Who doesn’t like it bubbly? Imagine sipping on pale straw coloured (Very often!) drink, brought to life by thousands of dancing bubbles, offering fruity characters! Celebratory occasions are incomplete without a sparkling wine, and so is every wine lover’s life. You may have noticed the words traditional method or méthode traditionnelle on your favourite bottle of sparkling wine. Today, we will discuss this traditional method of making sparkling wines, as it is used for producing Champagne in France. Let us also add before discussing the actual process that it is the lengthiest, costliest and most labour-intensive of all methods of crafting sparkling wine.

Steps for Producing Sparkling Wine Traditionally

  1. Base Wine/Cuvée - Grapes for sparkling wine are generally harvested a little early, to get the fruit with more pronounced acidity. The first fermentation takes place the same way as it is for any wine - the natural sugar in the juice is converted into alcohol. The result is a dry wine. This base wine is too tart because of the acidity. It is blended with base wines from different vineyards or even different years (in case of ‘NV’ or non-vintage wines), to create what the French call Cuvée. This is the final blend that would be used for the sparkling wine.
  2. Liqueur de tirage & bottling - The final blend or Cuvée is combined with a syrupy mix of yeast and a bit of sugar, known as liqueur de tirage, to result in a second fermentation. (Yeast feeds off sugar.) The wine is then bottled and secured with crown caps or temporary plugs.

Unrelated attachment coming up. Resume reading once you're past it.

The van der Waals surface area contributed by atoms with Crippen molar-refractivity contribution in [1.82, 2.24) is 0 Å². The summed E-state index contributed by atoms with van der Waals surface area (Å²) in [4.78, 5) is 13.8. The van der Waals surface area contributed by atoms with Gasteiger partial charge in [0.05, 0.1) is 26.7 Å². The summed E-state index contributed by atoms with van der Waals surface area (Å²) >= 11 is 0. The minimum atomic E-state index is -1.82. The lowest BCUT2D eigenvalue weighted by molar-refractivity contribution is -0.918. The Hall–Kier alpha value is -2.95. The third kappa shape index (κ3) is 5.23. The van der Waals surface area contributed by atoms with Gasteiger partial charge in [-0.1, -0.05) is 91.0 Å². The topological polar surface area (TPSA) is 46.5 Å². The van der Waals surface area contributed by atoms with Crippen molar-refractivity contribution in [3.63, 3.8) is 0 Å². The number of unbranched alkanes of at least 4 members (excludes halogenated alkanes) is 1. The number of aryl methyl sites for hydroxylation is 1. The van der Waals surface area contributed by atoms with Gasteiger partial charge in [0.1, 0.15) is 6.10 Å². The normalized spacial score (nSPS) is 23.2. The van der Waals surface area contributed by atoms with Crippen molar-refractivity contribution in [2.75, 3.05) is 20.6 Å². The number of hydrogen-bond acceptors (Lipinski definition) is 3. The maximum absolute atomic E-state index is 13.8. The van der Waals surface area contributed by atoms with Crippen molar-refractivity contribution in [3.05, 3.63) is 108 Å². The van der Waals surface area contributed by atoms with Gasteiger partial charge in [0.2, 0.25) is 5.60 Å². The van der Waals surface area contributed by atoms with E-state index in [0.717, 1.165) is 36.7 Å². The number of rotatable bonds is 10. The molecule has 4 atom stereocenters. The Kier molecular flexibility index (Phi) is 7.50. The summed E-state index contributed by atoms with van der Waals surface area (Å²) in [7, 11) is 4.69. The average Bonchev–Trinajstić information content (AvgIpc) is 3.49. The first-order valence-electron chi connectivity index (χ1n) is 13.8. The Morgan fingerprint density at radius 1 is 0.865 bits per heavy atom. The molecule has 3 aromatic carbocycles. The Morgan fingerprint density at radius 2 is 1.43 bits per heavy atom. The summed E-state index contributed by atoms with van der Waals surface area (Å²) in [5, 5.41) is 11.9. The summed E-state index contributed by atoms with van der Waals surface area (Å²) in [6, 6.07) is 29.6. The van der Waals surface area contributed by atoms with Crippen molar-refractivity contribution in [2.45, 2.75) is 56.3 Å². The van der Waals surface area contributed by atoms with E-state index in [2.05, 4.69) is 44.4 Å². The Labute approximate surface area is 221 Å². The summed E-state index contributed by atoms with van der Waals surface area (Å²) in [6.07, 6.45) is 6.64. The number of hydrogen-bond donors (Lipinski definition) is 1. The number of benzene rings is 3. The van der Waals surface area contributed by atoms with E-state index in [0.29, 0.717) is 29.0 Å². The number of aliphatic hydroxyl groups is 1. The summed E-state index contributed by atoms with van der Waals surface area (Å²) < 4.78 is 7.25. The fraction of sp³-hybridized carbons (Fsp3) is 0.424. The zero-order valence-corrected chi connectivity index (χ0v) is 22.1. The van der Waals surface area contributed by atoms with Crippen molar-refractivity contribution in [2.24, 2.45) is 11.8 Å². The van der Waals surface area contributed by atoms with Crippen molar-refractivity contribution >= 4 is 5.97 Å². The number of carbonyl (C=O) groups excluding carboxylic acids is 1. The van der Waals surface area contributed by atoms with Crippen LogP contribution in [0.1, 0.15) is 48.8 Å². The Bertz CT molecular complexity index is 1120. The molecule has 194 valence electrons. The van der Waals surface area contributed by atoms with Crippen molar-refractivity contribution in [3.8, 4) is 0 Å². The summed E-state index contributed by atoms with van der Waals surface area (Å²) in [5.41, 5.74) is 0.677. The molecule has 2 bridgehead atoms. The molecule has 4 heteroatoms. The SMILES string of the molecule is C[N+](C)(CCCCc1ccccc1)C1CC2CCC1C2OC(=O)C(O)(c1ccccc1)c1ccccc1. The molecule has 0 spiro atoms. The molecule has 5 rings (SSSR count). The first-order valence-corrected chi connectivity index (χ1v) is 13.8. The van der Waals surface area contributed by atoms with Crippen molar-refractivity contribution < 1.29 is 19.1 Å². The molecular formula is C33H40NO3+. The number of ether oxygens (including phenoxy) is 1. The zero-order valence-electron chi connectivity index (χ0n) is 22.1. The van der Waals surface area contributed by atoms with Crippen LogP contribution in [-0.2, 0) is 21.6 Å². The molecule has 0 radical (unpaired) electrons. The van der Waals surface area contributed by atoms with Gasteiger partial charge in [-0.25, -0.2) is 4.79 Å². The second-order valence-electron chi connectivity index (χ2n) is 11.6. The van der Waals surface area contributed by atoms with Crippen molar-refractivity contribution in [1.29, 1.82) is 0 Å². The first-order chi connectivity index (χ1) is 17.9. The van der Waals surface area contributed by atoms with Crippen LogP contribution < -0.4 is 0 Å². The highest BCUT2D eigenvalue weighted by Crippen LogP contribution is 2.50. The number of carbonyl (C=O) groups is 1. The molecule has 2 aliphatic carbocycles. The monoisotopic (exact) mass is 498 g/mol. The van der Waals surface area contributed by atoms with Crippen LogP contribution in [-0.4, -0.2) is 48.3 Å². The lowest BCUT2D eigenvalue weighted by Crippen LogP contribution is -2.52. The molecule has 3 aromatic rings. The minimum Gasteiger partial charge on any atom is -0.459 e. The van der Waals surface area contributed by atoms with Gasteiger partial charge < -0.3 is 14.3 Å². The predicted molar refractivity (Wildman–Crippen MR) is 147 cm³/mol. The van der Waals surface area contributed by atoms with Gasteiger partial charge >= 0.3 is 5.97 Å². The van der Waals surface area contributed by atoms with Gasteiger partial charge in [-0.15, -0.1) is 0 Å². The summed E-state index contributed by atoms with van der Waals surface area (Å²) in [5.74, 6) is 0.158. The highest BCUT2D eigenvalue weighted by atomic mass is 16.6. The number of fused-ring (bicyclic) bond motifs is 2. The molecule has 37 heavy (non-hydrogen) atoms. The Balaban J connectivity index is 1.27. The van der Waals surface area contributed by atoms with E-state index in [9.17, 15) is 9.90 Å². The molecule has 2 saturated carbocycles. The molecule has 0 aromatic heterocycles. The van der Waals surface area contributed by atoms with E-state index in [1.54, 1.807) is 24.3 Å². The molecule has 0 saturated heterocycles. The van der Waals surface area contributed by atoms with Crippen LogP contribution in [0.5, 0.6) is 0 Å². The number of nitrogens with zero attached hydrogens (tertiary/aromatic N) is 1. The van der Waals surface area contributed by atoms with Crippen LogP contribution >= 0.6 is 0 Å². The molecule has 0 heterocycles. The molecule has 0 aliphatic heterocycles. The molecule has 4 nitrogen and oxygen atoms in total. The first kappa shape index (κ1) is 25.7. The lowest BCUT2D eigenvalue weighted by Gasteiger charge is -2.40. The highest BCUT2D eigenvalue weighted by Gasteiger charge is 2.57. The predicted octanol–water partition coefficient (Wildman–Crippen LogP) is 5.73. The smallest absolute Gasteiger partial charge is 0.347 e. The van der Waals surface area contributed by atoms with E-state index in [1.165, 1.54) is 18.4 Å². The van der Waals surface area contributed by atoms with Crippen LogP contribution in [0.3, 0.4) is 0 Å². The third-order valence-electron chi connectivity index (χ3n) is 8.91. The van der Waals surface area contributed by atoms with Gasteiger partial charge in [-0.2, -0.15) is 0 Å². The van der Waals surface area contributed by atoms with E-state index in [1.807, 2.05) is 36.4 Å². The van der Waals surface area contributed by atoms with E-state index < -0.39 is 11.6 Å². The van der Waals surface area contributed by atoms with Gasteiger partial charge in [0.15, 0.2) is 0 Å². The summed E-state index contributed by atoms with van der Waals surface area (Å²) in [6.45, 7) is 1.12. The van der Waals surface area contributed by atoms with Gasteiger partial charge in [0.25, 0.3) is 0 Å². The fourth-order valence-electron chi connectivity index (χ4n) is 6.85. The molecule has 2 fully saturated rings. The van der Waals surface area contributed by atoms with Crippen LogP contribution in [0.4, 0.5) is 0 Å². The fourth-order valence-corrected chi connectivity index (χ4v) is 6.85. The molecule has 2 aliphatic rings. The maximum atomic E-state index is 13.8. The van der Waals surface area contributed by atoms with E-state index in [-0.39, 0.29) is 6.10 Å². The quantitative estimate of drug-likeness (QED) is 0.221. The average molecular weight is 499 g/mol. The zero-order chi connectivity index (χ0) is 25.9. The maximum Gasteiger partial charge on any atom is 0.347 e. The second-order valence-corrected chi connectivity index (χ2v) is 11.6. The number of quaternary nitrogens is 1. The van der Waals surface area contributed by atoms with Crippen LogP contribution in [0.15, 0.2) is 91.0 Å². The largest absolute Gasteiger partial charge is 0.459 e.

3. Second Fermentation - Now that the wine has been introduced with tirage, bottled and in the cellar, it’s all set to undergo fermentation for the second time. Since the wine is bottled and sealed this time around though, unlike the first fermentation, the resultant carbon dioxide is unable to escape and carbonates the wine instead. Producing about 1.3% more alcohol, the yeast eventually dies, though still staying in the bottle. This yeast residue is what we call as lees.
  4. Aging - The wine next ages on the lees or the dead yeast. This aging imparts a better texture to the wine. The amount of time the wine ages depends on the type of wine that is being developed. Cava needs to be fermented for at least 9 months. Similarly, NV Champagne requires a minimum of 15 months and vintage Champagne needs 36 months. Regardless, winemakers believe that the longer a wine ages on lees, the better its texture turns out to be.
  5. Riddling - The wine has finally aged but still contains lees, which must be discarded. For this purpose, the bottles undergo a process known as riddling. Essentially, the bottles are moved to special racks, called pupitres, and set upside down. The yeast residue collects in the neck of the bottle.
  6. Disgorging - In order to remove the yeast sediment, the necks of bottles are dipped into a freezing liquid. As the result, a small amount of liquid in the neck freezes along with the lees. The crown caps are then removed momentarily, and the frozen chunk shoots out of the pressurised bottles.
  7. Dosage - Since the bottles have by now lost some wine in addition to the unwanted lees, they are instead filled with wine and a little sugar. (The role of the sugar is to balance out the acidity.) This mix is known as liqueur d'expédition or exposition liqueur.
  8. Corking & labelling - The bottles are finally corked and labelled!

So, the next time you pick up a bottle of bubbly that says ‘traditional method’, you know what the manufacturer really means by it! Cheers!